Soft or
overripe fruit

May carry the bowl as it is

May carry the bowl as it is

May carry the bowl as it is

The muktze item which in this case is the stone, must be tipped whenever feasible. Therefore when there are hard fruit in the bowl, the contents must be tipped out and the fruit gathered back into the bowl.

If the fruit are soft and will spoil if tipped out, one may carry the bowl as it is.

If one needs the space the bowl is occupying and tipping the contents will not alleviate the problem because the stone will land in the required space, the bowl with its contents may be carried as they are.

The Shulchan Aruch HaRav 6 asks why is it that the bowl may be carried with the stone inside (when the fruit are ripe and soft) and the child may not be lifted up when carrying the stone unless he is yearning terribly for his father?

He answers that Chazal permitted carrying muktze indirectly when one requires the permitted article, provided that he cannot discard the muktze, but to lift the permitted item unnecessarily is forbidden because of the muktze. Therefore, since the father is not interested in lifting the child at that particular moment, it is forbidden to do so, unless the child is yearning for his father.

[1] Simon 309:1. These halachos are based on the gemora Shabbos 141b – 142a, and is worthwhile seeing it inside.
[2] It makes sense that we are referring to money that would disturb the father if it were to remain on the floor. If however the coin is of insignificant value and the father would normally not stoop to pick it up, it would have then the same rule as a stone.
[3] Simon 309:3.
[4] Hard fruit will not spoil if tipped out of the bowl.
[5] Soft fruit will spoil if tipped out of the bowl.
[6] Simon 309:1.

Food For Thought

If I forgot money on my pillow before Shabbos, is my pillow muktze?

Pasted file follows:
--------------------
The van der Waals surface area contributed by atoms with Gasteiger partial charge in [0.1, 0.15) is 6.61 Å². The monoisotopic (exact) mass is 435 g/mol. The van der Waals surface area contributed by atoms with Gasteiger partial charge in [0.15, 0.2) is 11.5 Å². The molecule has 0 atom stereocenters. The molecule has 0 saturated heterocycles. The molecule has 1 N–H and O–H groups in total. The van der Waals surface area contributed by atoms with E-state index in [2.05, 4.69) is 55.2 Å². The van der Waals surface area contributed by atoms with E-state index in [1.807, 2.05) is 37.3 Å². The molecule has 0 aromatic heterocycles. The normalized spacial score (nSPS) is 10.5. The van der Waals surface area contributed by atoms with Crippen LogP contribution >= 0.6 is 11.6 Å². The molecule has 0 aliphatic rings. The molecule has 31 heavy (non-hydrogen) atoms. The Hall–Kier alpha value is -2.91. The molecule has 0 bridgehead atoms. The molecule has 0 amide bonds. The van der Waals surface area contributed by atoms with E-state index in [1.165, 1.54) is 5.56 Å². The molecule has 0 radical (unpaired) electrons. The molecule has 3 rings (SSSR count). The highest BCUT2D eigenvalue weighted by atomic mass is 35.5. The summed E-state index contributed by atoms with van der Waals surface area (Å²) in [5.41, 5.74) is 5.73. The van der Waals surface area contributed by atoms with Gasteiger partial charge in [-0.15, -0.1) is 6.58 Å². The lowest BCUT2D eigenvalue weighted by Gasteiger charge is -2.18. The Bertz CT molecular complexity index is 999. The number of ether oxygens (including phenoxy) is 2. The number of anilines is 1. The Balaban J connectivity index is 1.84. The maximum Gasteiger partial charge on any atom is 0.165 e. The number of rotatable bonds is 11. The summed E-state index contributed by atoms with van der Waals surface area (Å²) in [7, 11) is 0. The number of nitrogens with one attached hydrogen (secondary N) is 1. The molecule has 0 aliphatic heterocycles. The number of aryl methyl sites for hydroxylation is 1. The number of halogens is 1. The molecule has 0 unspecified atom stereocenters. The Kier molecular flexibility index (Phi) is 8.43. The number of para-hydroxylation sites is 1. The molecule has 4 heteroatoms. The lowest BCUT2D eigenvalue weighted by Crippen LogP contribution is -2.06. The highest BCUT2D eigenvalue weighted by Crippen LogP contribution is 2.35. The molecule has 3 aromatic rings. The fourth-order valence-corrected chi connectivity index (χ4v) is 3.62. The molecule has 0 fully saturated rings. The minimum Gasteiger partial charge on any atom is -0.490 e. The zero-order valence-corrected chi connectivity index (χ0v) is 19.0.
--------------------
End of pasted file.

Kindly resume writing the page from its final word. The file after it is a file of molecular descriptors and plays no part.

What am I supposed to do with it? May I tilt it into a drawer?

Does the Shabbos table become muktze because of the Shabbos candles?

Is a drawer with money, or other muktze items, muktze?

Answers coming next week.

Vort on the Parsha

Rashi tells us that Bilam saw that the tent openings were not facing each other and a Ruach of Hashem descended upon him. The explanation might be that Bilam had set out to harm Bnei Yisroel by implanting a wedge of hatred between fellow Jews. When he saw each Jew content with himself and with his own and would not look at his neighbor’s possessions, there was no place for him to place a wedge between fellow Jews because there was no division at all. The consequence of beholding such beauty is Ruach Hashem.

For a printed version, click here.

Dedicated in memory of Rav Elchonon Wasserman ZT'L who on 11th Tammuz was murdered by the Nazis ym's.

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Note:  The purpose of this series is intended solely for the clarification of the topics discussed and not to render halachic decisions. It is intended to heighten everyone's awareness of important practical questions which do arise on this topic.  One must consult with a proper halachic authority in order to receive p'sak.